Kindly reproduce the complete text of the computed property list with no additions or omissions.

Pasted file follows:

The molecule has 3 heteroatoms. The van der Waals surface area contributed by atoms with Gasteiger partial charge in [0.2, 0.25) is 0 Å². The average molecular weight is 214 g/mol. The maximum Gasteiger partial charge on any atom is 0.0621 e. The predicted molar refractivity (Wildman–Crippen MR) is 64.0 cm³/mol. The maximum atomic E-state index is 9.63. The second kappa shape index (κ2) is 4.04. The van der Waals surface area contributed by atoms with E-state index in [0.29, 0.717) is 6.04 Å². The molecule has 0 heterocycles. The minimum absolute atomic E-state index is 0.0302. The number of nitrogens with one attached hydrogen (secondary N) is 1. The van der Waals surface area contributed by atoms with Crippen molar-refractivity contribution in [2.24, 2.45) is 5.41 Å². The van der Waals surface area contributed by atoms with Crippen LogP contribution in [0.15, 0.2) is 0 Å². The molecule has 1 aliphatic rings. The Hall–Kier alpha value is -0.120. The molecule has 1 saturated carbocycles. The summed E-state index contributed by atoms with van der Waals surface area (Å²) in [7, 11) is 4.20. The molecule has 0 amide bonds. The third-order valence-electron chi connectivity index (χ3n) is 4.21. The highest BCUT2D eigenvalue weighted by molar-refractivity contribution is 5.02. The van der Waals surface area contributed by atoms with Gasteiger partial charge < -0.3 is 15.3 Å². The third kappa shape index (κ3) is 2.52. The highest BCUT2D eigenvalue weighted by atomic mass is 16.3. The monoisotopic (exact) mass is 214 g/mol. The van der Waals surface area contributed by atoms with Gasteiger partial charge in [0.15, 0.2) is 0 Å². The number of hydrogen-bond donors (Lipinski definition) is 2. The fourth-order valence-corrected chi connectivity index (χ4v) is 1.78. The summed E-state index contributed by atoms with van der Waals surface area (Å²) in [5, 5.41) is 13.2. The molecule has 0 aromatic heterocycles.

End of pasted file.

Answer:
The molecule has 3 heteroatoms. The van der Waals surface area contributed by atoms with Gasteiger partial charge in [0.2, 0.25) is 0 Å². The average molecular weight is 214 g/mol. The maximum Gasteiger partial charge on any atom is 0.0621 e. The predicted molar refractivity (Wildman–Crippen MR) is 64.0 cm³/mol. The maximum atomic E-state index is 9.63. The second kappa shape index (κ2) is 4.04. The van der Waals surface area contributed by atoms with E-state index in [0.29, 0.717) is 6.04 Å². The molecule has 0 heterocycles. The minimum absolute atomic E-state index is 0.0302. The number of nitrogens with one attached hydrogen (secondary N) is 1. The van der Waals surface area contributed by atoms with Crippen molar-refractivity contribution in [2.24, 2.45) is 5.41 Å². The van der Waals surface area contributed by atoms with Crippen LogP contribution in [0.15, 0.2) is 0 Å². The molecule has 1 aliphatic rings. The Hall–Kier alpha value is -0.120. The molecule has 1 saturated carbocycles. The summed E-state index contributed by atoms with van der Waals surface area (Å²) in [7, 11) is 4.20. The molecule has 0 amide bonds. The third-order valence-electron chi connectivity index (χ3n) is 4.21. The highest BCUT2D eigenvalue weighted by molar-refractivity contribution is 5.02. The van der Waals surface area contributed by atoms with Gasteiger partial charge < -0.3 is 15.3 Å². The third kappa shape index (κ3) is 2.52. The highest BCUT2D eigenvalue weighted by atomic mass is 16.3. The monoisotopic (exact) mass is 214 g/mol. The van der Waals surface area contributed by atoms with Gasteiger partial charge in [0.15, 0.2) is 0 Å². The number of hydrogen-bond donors (Lipinski definition) is 2. The fourth-order valence-corrected chi connectivity index (χ4v) is 1.78. The summed E-state index contributed by atoms with van der Waals surface area (Å²) in [5, 5.41) is 13.2. The molecule has 0 aromatic heterocycles.